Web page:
Of course, bottom line, that means one thing – energy.
A few months ago, European Commission Vice President Maros Sefcovic told Reuters that Turkmen gas would reach European markets by 2019.
President Gurbanguly Berdymukhamedov on June 29 got a public park named after him to mark his 58th birthday.
What birthday present do you get for the man who has everything?
In Turkmenistan, President Gurbanguly Berdymukhamedov on June 29 got a public park named after him to mark his 58th.
It was a fun day, for the president. As by tradition, Berdymukhamedov was congratulated by his deputy prime ministers and foreign business community representatives, who always seize any opportunity to curry favor.
The opening ceremony came in the evening. The park in the capital, Ashgabat, has been called Arkadag, the Turkmen word for “protector,” which is how the president is known in state media.
Officials have said the park was built at the urging of the general public. This formulation has become the norm used as an apparent justification for the cult of adulation accumulating around Berdymukhamedov.
Last month, a gold-leafed statue of the president atop a horse was unveiled to much marshaled revelry.
Thousands of people carrying flags and banners stood for several hours under punishing 40 degree Celsius (104 Fahrenheit) heat ahead of the park opening. Some resourceful female teachers sheltered from the sun under umbrellas, although that did little to mitigate the intense discomfort.
The inauguration was prefaced by a solemn procession along a downtown avenue by the venerable grey-bearded village elders that typically attend such events. They were accompanied by employees of art and culture institutions and many local residents and young people.
Notwithstanding the heat, government workers did the long walk in exhausting heat in their black suits and long national dresses, energetically waving flags and balloons all the while. Smart formal appearance and scenes of jubilation are a must for the sake of the television pictures.
UN Secretary General Ban Ki-moon has finished a weeklong tour of the five Central Asian states by appealing for them to improve their dismal human rights records. He called on the region’s autocrats to respect civil liberties, at the very least as a means to preserve stability.
“There is no peace without development. No development without peace. And neither is possible without a respect for human rights,” Ban told a meeting of students and officials in Turkmenistan, which campaigners describe as one of the world’s worst human rights abusers.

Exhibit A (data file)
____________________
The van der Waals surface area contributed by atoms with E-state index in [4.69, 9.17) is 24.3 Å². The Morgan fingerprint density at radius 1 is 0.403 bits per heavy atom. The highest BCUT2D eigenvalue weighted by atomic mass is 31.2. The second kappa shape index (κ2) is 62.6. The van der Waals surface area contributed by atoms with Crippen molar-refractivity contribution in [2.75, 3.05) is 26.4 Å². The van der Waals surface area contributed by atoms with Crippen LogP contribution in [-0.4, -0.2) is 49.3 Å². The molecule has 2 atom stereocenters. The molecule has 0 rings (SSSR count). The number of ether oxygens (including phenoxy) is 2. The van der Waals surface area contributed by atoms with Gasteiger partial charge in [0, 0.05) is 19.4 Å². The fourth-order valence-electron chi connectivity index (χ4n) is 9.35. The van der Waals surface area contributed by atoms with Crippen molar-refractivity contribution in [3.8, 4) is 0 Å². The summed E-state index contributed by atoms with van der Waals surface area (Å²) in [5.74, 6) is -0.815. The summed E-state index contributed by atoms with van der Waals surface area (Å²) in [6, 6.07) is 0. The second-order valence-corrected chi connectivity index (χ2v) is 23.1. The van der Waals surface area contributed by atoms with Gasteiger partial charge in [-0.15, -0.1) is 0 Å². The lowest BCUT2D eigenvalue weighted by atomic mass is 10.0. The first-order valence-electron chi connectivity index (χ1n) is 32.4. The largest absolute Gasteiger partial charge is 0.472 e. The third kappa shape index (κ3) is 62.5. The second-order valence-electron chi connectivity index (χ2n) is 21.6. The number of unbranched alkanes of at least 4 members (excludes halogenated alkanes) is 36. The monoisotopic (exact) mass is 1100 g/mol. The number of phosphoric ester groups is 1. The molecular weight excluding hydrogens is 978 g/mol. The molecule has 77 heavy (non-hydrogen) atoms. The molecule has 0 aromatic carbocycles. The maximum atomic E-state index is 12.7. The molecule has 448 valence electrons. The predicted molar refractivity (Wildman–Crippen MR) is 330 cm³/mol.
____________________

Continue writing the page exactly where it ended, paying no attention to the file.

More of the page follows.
Speaking in Ashgabat on June 13, the last day of his tour, Ban pointed to concerns about a “deterioration of some aspects of human rights – a shrinking democratic space” across Central Asia.
Restrictions on freedoms might foster “an illusion of stability in the short-run,” he added, but ultimately threatened to create “a breeding ground for extremist ideologies.”
“Around the world, the way to confront threats is not more repression, it is more openness. More human rights,” he added.
A day earlier, in Uzbekistan, Ban had heeded calls by human rights campaigners to press Tashkent over the issues of forced labor and torture.
He acknowledged progress in eliminating the use of child labor, but urged the government to address “the mobilization of teachers, doctors and others in cotton harvesting,” and also “prevent the maltreatment of prisoners.”
Ban hailed “good laws” adopted in Uzbekistan to uphold the rule of law, but added that “laws on the books should be made real in the lives of people.”
Not that it was ever in doubt, but now it is official: Turkmenistan’s president plans to grow old in power.
As speaker of parliament Akja Nurberdieva explained in remarks televised May 29, the constitutional commission is studying two proposals that will likely end with Gurbanguly Berdymukhamedov serving indefinitely.
One provision would scrap the 70-year age limit at which a president can be elected. The other would extend the presidential term from five to seven years.
Under the current constitution, Berdymukhamedov, 57, would have been allowed to run for only three more five-year terms. The next presidential election had been slated for 2017, but that date could be pushed back to 2019.
Who chairs the constitutional commission that will decide on the changes? Why, the president of course.
Turkmenistan’s first president, Saparmurat Niyazov, dispensed with such fiddly legalities in December 1999, when parliament declared him president for life. As it turned out, that was only seven years anyway, as Niyazov dropped dead in 2006.
As has become usual, the impetus for the proposed constitutional reforms is being attributed to public demand.
Another constitutional fix for which people are clamoring, according to Berdymukhamedov, involves provisions for who will take over as caretaker should the serving president be unable to fulfill his duties.
That task should fall to the speaker of parliament, said Berdymukhamedov in the same state television report.
The irony here is that this was already the law before Niyazov’s death. Rules were quickly changed at the behest of the State Security Council to ensure that then-deputy Prime Minister Berdymukhamedov be quickly jostled into power.